“Dad, if he was any sort of threat, I’d have shot him myself. Anyway, I helped build and set up the equipment at Castel Valentino, and the duke hired me to manage and take care of it. There wasn’t really much to do, other than to train some of the down-timers as telegraph operators so we could keep the rig staffed at all times. When Monsieur Gaston turned up, we started communicating with someone specific.”

“Who was that?”

“Well, his name is Georges Cordonnier, but I only just met him. He was a telegrapher working for the Count of Soissons in Paris; the Count of Soissons is –”

“I know who he is, Miss Tillman. What sort of messages did Monsieur Gaston send and receive?”

“Well, he was interested in certain things — what was going on in Paris. Georges — GJBF was his handle, it’s all I knew until we reached Paris — was reporting on things like the queen’s pregnancy and seclusion. Monsieur Gaston wanted to know how things were progressing and where the queen was staying — no one knew. I don’t think Monsieur Gaston knows even now.”

“He has issued a proclamation inviting her to attend his coronation,” Rebecca said. “I do not expect to see her. Do you know if she is still carrying the child, or if it has been born?”

“I don’t know.”

“Gaston would certainly want to know if Queen Anne had a son. Even if he succeeds in his throne grab and proclaims the baby to be illegitimate, the infant will garner enough supporters to be a problem just because he exists. Particularly since Gaston does not have a direct male heir of his own — only a daughter who, under French law, is excluded from the throne.”

“Up-time there was never a woman President.”

“In any case,” Rebecca continued, “you transmitted the report of the king’s death. Is that correct?”

“Yes. The message came in toward evening, just before dinner. I sent word and Monsieur Gaston came at once.”

“And he prepared at once to come and claim his inheritance. The end of his exile at last, with the king and Cardinal Richelieu dead. Assuming he is dead.”

“I guess nobody knows that,” Terrye Jo said. “I keep hearing rumors, and you said you’d heard them as well.”

Terrye Jo looked as if she was going to say more, but didn’t. When she fell silent, Rebecca sat forward again.


“And nothing. Just rumors, I guess.”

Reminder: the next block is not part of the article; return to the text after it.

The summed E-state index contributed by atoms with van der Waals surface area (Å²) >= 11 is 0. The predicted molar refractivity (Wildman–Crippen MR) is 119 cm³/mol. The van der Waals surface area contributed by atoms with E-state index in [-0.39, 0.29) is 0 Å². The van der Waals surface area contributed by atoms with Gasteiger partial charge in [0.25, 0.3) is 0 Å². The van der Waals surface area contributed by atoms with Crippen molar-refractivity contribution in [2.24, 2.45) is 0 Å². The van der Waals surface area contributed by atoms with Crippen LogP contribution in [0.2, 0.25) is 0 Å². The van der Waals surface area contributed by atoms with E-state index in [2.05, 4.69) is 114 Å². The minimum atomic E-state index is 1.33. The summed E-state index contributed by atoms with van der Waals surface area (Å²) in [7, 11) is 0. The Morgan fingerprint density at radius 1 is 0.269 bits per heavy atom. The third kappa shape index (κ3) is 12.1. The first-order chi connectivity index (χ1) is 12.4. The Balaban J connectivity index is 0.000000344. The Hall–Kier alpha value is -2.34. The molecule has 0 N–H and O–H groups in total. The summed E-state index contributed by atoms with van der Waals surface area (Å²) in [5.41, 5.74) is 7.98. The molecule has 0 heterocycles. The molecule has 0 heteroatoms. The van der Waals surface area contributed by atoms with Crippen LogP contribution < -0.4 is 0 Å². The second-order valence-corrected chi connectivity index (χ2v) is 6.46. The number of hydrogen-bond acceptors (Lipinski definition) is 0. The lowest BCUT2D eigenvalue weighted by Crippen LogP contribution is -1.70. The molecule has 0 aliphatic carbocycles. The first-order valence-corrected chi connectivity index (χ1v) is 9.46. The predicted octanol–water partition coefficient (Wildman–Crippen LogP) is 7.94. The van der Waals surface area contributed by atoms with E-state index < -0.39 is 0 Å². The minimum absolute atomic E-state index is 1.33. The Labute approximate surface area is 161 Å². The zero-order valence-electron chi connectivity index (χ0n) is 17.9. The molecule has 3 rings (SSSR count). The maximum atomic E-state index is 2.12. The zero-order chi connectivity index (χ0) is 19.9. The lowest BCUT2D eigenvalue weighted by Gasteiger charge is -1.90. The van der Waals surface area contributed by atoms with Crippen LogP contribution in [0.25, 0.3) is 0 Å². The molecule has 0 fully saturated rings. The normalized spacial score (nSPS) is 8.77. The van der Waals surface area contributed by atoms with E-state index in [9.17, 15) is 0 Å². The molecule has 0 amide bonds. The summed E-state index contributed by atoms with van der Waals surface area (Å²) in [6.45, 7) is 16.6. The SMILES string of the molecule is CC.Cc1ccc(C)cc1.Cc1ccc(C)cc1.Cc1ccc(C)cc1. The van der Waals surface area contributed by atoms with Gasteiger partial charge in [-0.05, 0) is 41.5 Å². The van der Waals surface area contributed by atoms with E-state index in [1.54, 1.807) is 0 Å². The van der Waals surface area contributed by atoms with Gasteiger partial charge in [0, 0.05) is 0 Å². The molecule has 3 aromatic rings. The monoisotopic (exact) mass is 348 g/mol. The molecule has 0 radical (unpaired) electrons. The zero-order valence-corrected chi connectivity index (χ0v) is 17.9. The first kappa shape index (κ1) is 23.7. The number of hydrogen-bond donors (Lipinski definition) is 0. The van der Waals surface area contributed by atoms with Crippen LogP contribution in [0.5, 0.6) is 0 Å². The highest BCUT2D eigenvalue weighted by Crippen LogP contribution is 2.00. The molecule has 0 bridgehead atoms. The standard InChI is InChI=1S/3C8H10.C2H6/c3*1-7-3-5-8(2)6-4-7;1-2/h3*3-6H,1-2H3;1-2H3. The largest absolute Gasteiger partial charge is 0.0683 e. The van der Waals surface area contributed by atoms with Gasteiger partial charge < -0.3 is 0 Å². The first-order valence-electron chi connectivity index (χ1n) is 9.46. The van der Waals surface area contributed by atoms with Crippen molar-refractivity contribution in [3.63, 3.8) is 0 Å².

“Miss Tillman, there is something you aren’t telling me.”

“How do you know?”

Rebecca smiled. “I am my father’s daughter, Miss Tillman. He taught me — and taught me very well, I would venture — to listen carefully to what people say, and take especial note of that which they do not say.”

“You’re an expert on words.”

“My father is a Jewish scholar,” Rebecca said. “Everyone in the Jewish race is an expert on words. Morris Roth told me that even up-time, putting three rabbis in a conversation would yield five opinions. At least.

“So I am assured that you are leaving something out. I would very much like to know what it is.”

“I’m still working for Monsieur Gaston, ma’am.”

“I do not ask you to betray any of his secrets.”

“Well,” Terrye Jo said, “it’s just . . . when the news of King Louis’ death came in — just that, that the king was dead, by an ambush in a forest — Monsieur made a show of being upset. But I got the feeling that he almost expected it. But he really wanted to know what had happened to the cardinal. Cardinal Richelieu. If his body had been returned to Paris along with the king’s. When there was no information, he was angry. Very angry.”


“I just told you some things you didn’t know,” Terrye Jo said. “If this gets back to Gaston I’ll not be working for him anymore.”

“It is in strictest confidence,” Rebecca answered. “We’ve been very careful here to make sure we’re not easily overheard. And with your relatives here, there is an easy cover for your visit to our consulate. I think . . . we may need to have you show your father and uncle around Reims. I will be in touch with people back at home.

“Your information is very valuable, Miss Tillman,” she added, standing up. Terrye Jo stood also, picking up her hat; the interview was clearly over. “I don’t know what it all means, but I do know that there is more to this than is immediately clear.”

“Thank you for inviting me,” she answered, taking Rebecca’s hand. “It’s . . . well, it’s great to meet you after hearing and reading so much about you.”

“It is also my pleasure to meet you,” Rebecca said, with a glance at Joe, who had stood up as well. “I’ve heard a great deal about you as well.” She placed Terrye Jo’s hand in her father’s.

She looked at Joe — really looked at him. He was smiling, but seemed almost on the edge of tears.

“Come on, Dad,” she said at last. “Let’s go see the sights.”